As they worked through their project, they gained an appreciation for the interrelationships between people, place, and the environment. My students also learned the importance of gathering data using sound practices and how crucial it is to interpret and display data in a meaningful, and truthful manner.

Why do you think ArcGIS Online is a useful tool for teaching and learning?

Before deciding on education as my career path, I studied geography and geology. I was particularly interested in cartography, as it allowed for spatial information to be displayed in so many creatively visual ways. Of course, this led to ArcGIS Online.

At first, I was taken by just how much potential the program had as a teaching and learning tool in education, and how it enhanced my ability to represent relevant data. Back then, my focus ranged from a local level, studying the geomorphology of barrier beaches and the presence of radon gas in Nova Scotia, to a global level, examining the dispersion of active volcanoes in the Mediterranean. I am excited to be able to now share this tool with my students. The features and functionality have grown significantly, and I am excited to be learning along with my students.

What is planned for the next project/activity?

Next year, a new course called the Global Sustainable Solutions will be introduced to my cohort of grade 12 students. This course examines contemporary issues through geography and geomatics, considering sustainable solutions, explored through four main themes: Sense of Place, Security and Sustainability, Sustainable Populations, and Sustainable Communities.

I plan to begin the course by exploring the sense of place through ArcGIS StoryMaps. Through our partnership with the Town of Yarmouth, we would also like to participate in a Smart Cities Challenge. ArcGIS will play a major role in sharing the data we gather, regardless of the focus determined by my class.

Using ArcGIS will allow my students to work through their geographic inquiries using professional tools, producing impressive results. As they prepare to graduate high school, I hope that they gain an appreciation for potential career paths in this field.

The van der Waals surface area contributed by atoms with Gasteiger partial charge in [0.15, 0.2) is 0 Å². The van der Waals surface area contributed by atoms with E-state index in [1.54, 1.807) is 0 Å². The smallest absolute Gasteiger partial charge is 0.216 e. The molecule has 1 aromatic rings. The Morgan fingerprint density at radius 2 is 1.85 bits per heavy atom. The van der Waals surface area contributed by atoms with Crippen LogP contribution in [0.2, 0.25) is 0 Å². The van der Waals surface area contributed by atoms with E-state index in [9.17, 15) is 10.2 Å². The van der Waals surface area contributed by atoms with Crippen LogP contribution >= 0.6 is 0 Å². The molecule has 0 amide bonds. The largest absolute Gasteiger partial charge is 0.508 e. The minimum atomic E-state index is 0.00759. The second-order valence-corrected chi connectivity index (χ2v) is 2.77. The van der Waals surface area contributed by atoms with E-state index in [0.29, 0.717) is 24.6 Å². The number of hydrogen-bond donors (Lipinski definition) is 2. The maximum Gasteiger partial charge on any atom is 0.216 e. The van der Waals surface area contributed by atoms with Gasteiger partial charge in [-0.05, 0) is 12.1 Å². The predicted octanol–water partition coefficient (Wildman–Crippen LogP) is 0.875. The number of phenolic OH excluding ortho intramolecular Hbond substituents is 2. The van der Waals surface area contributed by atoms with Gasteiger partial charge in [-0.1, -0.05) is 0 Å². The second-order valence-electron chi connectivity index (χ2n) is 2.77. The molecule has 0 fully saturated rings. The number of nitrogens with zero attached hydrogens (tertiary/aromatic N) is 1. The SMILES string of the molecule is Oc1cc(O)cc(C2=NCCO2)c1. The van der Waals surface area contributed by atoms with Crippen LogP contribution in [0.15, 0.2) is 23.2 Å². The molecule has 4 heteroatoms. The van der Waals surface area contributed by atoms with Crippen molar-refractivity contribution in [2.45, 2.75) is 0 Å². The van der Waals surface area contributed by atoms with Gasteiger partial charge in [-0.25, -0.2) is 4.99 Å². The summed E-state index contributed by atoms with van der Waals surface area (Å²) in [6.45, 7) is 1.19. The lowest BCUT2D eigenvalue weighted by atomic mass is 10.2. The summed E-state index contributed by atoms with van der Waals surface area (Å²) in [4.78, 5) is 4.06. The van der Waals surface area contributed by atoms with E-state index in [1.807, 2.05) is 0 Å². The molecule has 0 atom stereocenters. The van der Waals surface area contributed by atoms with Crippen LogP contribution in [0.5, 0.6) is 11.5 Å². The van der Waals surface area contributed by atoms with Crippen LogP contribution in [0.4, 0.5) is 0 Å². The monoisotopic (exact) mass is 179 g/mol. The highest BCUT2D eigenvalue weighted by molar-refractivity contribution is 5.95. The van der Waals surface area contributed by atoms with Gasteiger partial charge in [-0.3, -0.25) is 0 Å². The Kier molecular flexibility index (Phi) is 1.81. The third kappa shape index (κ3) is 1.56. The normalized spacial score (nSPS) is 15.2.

Cailen, thank you for sharing your work with us and we hope the TAP program will encourage more students to go into the field of GIS. Perhaps they will be future Esri Canada employees!

New to ArcGIS Online?

If you are new to ArcGIS Online, educators can request an account for themselves and their students at k12.esri.ca/#access.

Check out the following beginner resources to get started with ArcGIS Online:

For Educators - Let’s get started with ArcGIS Online
Explore the Frequently Asked Questions (FAQ)
For Students – Enroute with ArcGIS Online

Using ArcGIS Online and want to learn more?

Discover Story Maps
Survey123
Creating ArcGIS Dashboards

This post was translated to French and can be viewed here.
 

 

About the Author

Angela Alexander is a K-12 Education Resource Developer on the Esri Canada Education and Research team. She has over six years of experience working with educators across Canada. Angela is responsible for producing geographic information system (GIS) and curriculum specific resources, conducting and creating custom workshops for educators and judging and developing the question for the annual GIS Skills Ontario competition in Waterloo, Ontario. Angela has a Bachelor’s degree in Geography and Sociology from the University of Western Ontario and completed the Applied Digital Geography and GIS certificate program at Ryerson University.

Profile Photo of Angela Alexander